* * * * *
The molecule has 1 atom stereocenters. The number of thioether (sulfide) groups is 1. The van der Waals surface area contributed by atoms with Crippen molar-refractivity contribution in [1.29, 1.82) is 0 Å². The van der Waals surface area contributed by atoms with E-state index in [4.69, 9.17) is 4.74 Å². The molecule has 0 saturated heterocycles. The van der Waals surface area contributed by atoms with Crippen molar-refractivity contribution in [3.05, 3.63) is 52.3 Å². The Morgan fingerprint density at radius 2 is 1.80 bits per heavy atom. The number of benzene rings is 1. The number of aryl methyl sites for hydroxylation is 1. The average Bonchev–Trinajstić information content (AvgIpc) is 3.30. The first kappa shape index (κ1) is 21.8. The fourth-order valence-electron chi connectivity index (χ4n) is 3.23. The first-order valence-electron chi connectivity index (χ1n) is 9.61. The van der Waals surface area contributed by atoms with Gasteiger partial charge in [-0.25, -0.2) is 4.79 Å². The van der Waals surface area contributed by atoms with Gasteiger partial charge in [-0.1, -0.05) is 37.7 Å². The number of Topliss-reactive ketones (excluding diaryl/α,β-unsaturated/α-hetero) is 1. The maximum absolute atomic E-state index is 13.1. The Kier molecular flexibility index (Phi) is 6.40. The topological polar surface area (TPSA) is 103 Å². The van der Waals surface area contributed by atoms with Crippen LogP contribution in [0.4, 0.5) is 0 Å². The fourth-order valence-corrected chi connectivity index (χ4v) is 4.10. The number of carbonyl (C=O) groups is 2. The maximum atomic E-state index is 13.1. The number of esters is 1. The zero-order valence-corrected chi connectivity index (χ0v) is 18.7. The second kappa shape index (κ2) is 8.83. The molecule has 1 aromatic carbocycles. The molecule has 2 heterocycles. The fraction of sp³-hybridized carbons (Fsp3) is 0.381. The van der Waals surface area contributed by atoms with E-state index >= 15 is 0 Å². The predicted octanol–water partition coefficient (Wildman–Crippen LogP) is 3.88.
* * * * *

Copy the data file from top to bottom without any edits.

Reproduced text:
The molecule has 1 atom stereocenters. The number of thioether (sulfide) groups is 1. The van der Waals surface area contributed by atoms with Crippen molar-refractivity contribution in [1.29, 1.82) is 0 Å². The van der Waals surface area contributed by atoms with E-state index in [4.69, 9.17) is 4.74 Å². The molecule has 0 saturated heterocycles. The van der Waals surface area contributed by atoms with Crippen molar-refractivity contribution in [3.05, 3.63) is 52.3 Å². The Morgan fingerprint density at radius 2 is 1.80 bits per heavy atom. The number of benzene rings is 1. The number of aryl methyl sites for hydroxylation is 1. The average Bonchev–Trinajstić information content (AvgIpc) is 3.30. The first kappa shape index (κ1) is 21.8. The fourth-order valence-electron chi connectivity index (χ4n) is 3.23. The first-order valence-electron chi connectivity index (χ1n) is 9.61. The van der Waals surface area contributed by atoms with Gasteiger partial charge in [-0.25, -0.2) is 4.79 Å². The van der Waals surface area contributed by atoms with Gasteiger partial charge in [-0.1, -0.05) is 37.7 Å². The number of Topliss-reactive ketones (excluding diaryl/α,β-unsaturated/α-hetero) is 1. The maximum absolute atomic E-state index is 13.1. The Kier molecular flexibility index (Phi) is 6.40. The topological polar surface area (TPSA) is 103 Å². The van der Waals surface area contributed by atoms with Crippen LogP contribution in [0.4, 0.5) is 0 Å². The fourth-order valence-corrected chi connectivity index (χ4v) is 4.10. The number of carbonyl (C=O) groups is 2. The maximum atomic E-state index is 13.1. The number of esters is 1. The zero-order valence-corrected chi connectivity index (χ0v) is 18.7. The second kappa shape index (κ2) is 8.83. The molecule has 1 aromatic carbocycles. The molecule has 2 heterocycles. The fraction of sp³-hybridized carbons (Fsp3) is 0.381. The van der Waals surface area contributed by atoms with E-state index >= 15 is 0 Å². The predicted octanol–water partition coefficient (Wildman–Crippen LogP) is 3.88.